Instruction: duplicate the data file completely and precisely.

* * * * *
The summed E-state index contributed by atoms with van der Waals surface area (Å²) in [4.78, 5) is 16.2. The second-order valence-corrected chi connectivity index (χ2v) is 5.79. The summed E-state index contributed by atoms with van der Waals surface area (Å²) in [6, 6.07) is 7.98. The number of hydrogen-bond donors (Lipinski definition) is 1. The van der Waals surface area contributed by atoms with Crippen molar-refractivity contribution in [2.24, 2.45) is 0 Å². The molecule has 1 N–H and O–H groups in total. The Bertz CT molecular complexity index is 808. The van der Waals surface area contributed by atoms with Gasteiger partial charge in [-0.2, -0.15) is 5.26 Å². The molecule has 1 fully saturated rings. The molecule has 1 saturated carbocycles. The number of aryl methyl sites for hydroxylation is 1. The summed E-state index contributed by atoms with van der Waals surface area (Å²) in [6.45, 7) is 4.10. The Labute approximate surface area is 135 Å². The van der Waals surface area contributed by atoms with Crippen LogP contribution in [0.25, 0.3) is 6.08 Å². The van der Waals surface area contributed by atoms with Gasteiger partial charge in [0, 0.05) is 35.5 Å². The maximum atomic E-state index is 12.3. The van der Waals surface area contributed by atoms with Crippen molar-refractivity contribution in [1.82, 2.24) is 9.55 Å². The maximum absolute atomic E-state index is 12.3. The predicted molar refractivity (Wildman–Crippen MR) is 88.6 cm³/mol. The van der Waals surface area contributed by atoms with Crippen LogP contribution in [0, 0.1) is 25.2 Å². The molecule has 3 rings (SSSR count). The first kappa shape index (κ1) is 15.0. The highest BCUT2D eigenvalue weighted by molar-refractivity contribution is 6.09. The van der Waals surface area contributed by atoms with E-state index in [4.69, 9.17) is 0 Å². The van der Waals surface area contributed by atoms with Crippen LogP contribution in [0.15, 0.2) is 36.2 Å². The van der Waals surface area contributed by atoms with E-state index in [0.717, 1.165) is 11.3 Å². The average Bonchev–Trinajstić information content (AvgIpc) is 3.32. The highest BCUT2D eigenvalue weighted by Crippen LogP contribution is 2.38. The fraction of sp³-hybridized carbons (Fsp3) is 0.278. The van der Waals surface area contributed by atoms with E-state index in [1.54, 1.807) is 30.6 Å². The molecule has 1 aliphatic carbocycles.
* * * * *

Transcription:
The summed E-state index contributed by atoms with van der Waals surface area (Å²) in [4.78, 5) is 16.2. The second-order valence-corrected chi connectivity index (χ2v) is 5.79. The summed E-state index contributed by atoms with van der Waals surface area (Å²) in [6, 6.07) is 7.98. The number of hydrogen-bond donors (Lipinski definition) is 1. The van der Waals surface area contributed by atoms with Crippen molar-refractivity contribution in [2.24, 2.45) is 0 Å². The molecule has 1 N–H and O–H groups in total. The Bertz CT molecular complexity index is 808. The van der Waals surface area contributed by atoms with Gasteiger partial charge in [-0.2, -0.15) is 5.26 Å². The molecule has 1 fully saturated rings. The molecule has 1 saturated carbocycles. The number of aryl methyl sites for hydroxylation is 1. The summed E-state index contributed by atoms with van der Waals surface area (Å²) in [6.45, 7) is 4.10. The Labute approximate surface area is 135 Å². The van der Waals surface area contributed by atoms with Crippen LogP contribution in [0.25, 0.3) is 6.08 Å². The van der Waals surface area contributed by atoms with Gasteiger partial charge in [0, 0.05) is 35.5 Å². The maximum atomic E-state index is 12.3. The van der Waals surface area contributed by atoms with Crippen molar-refractivity contribution in [1.82, 2.24) is 9.55 Å². The maximum absolute atomic E-state index is 12.3. The predicted molar refractivity (Wildman–Crippen MR) is 88.6 cm³/mol. The van der Waals surface area contributed by atoms with Crippen LogP contribution in [0, 0.1) is 25.2 Å². The molecule has 3 rings (SSSR count). The first kappa shape index (κ1) is 15.0. The highest BCUT2D eigenvalue weighted by molar-refractivity contribution is 6.09. The van der Waals surface area contributed by atoms with E-state index in [4.69, 9.17) is 0 Å². The van der Waals surface area contributed by atoms with Crippen LogP contribution in [0.15, 0.2) is 36.2 Å². The van der Waals surface area contributed by atoms with E-state index in [0.717, 1.165) is 11.3 Å². The average Bonchev–Trinajstić information content (AvgIpc) is 3.32. The highest BCUT2D eigenvalue weighted by Crippen LogP contribution is 2.38. The fraction of sp³-hybridized carbons (Fsp3) is 0.278. The van der Waals surface area contributed by atoms with E-state index in [1.54, 1.807) is 30.6 Å². The molecule has 1 aliphatic carbocycles.